Business owners can earn 0.50% APY with an average daily balance of $10,000 with First Internet Bank’s Do More Business checking. There is no minimum balance and no monthly service fee. 

All information about First Internet Bank business bank accounts have been collected independently by Nav. These accounts are not currently available through Nav. To see what business checking accounts are available, please visit Nav.

Business Savings Account Rates

As you can see from the rates above, interest rates and APYs can vary significantly from one financial institution to another (at credit unions, they’re called dividends). Certificates of Deposit may offer a fixed rate for the term of the deposit, but for most other accounts they can change if interest rates change. Some banks will offer a higher interest rate for high minimum balances.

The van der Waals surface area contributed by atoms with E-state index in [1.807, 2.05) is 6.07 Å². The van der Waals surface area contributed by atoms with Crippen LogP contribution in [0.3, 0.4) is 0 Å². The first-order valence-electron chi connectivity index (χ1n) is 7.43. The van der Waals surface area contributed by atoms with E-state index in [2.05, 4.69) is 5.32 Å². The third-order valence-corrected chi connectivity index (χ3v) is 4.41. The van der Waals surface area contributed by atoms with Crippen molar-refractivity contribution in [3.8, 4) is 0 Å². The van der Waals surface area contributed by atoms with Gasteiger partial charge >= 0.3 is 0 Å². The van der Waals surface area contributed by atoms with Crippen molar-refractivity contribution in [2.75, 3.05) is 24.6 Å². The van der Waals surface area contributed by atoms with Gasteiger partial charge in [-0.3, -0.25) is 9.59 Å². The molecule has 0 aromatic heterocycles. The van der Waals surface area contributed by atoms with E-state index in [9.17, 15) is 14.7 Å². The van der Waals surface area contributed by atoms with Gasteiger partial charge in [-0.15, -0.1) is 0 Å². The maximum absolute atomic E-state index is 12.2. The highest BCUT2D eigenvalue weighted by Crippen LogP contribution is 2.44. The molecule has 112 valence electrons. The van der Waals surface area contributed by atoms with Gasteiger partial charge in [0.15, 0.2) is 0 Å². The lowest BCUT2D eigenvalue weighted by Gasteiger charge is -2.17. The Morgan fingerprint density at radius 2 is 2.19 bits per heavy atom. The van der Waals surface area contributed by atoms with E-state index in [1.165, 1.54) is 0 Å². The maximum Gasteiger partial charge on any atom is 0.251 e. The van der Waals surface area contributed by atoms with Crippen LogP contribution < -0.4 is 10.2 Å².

How to Open a Business Savings Account

Once you decide which savings account is right for you, you’ll need to gather a few documents to open your account. Online banking-centric institutions will often let you open your account online, while others may want you to come in in-person to a branch. If you already have another account with a bank, you may be able to open a savings account online.

To open your savings account, you’ll need:

  • Business documents (DBA, articles of incorporation, articles of organization)
  • Government-issued photo ID for you and any other employees who need access
  • Employer identification number or social security number